For the hair also, mix some brown color with black, especially for childrens’ hair. Always check whether the colors are fully filled the design, by just lifting the glass at 45 deg to let light.   

Next finish off with the pillars.For the pillars, I just go with 3D colors for the designed part and red acrylic for remaining. It blends well.

Viewing Side (Front Side) of the Painting

Tomo’ we will be coloring the skin with oil colors

How to paint Glass Tanjore Paintings


Yasoda and Kannan

                Krishna(Kannan) belonged to the Vrishni clan of Yadavas from Mathura, and was the eighth son born to the princess Devaki, and her husband Vasudeva.  The king Kansa, Devaki’s brother, had ascended the throne by imprisoning his father, King Ugrasena. Afraid of a prophecy that predicted his death at the hands of Devaki’s eighth son, Kansa had the couple locked into a prison cell and killed all seven.

                Krishna, who was born to Devaki as the eighth child, was given to Yashoda and Nanda in Gokul, by Krishna’s father Vasudeva on the night of his birth. Thus, Yasoda was the foster-mother of  Krishna.With the discovery of Krishna’s real parents as well as the public knowledge that he is the heir apparent of Mathura, Yashoda had to let go of her son in the end.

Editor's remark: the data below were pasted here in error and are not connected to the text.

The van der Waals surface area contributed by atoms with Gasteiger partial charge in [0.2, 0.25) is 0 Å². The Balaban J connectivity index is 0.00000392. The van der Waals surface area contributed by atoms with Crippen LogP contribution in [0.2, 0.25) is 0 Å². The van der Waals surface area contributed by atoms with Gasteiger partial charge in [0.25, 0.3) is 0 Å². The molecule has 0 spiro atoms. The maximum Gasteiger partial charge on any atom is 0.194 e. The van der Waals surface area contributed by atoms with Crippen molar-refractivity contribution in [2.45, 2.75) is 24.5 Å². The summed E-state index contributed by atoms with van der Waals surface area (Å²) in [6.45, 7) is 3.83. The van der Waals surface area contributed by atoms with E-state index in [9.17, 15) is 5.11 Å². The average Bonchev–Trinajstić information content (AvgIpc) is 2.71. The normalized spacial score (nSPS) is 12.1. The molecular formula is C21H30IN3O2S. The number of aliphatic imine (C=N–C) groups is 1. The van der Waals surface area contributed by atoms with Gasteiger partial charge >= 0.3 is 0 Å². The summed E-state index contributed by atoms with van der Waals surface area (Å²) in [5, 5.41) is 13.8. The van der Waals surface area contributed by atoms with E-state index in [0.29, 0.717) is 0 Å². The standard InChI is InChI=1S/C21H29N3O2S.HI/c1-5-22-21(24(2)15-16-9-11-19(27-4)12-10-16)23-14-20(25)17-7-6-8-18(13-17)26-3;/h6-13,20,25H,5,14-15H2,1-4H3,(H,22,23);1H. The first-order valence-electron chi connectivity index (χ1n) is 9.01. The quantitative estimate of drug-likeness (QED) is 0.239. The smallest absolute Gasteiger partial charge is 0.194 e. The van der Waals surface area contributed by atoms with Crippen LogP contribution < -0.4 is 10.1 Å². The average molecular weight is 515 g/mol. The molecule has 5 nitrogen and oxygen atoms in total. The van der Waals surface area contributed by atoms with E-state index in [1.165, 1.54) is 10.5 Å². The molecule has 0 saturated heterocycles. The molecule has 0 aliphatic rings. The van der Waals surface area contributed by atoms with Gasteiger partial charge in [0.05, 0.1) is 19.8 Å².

Various childhood episodes or Lilas of Krishna, growing in Yashoda’s household abound in Hindu religious texts. The stories of Krishna’s childhood and youth tell how he became a cow herder, his mischievous pranks as Makhan Chor (butter thief) and his role as a protector of the people of Vrindavana.

Glass Tanjore Painting

Tanjore Paintings of Hindu God/Goddess done on Glass is decorative, attractive and cost less than Tanjore paintings. 

Step 1

Have the design with reverse side of the transparent tracing sheet on the glass. 

Because we are drawing on the reverse side of the glass. 

So that it’ll be perfect, when it’s viewed from the front side. 

I draw the traced picture of Yasoda Kannan over the reverse side of the glass. 

Keep a white sheet of paper underneath, so that the design is clearly seen. 


Step 2

Apply the gold color(Pearl metallic or Gold powder mixed) for ornaments and glass colors/stone colors/3D colors for stones in jewels.

When applying, just lift the glass and see whether the color completely filled the design. 

Viewing(front) side of the painting

Today, I just finished with this level. Day after tomorrow (two days time for drying) we will finish the acrylic/pearl colors for fabrics in the design.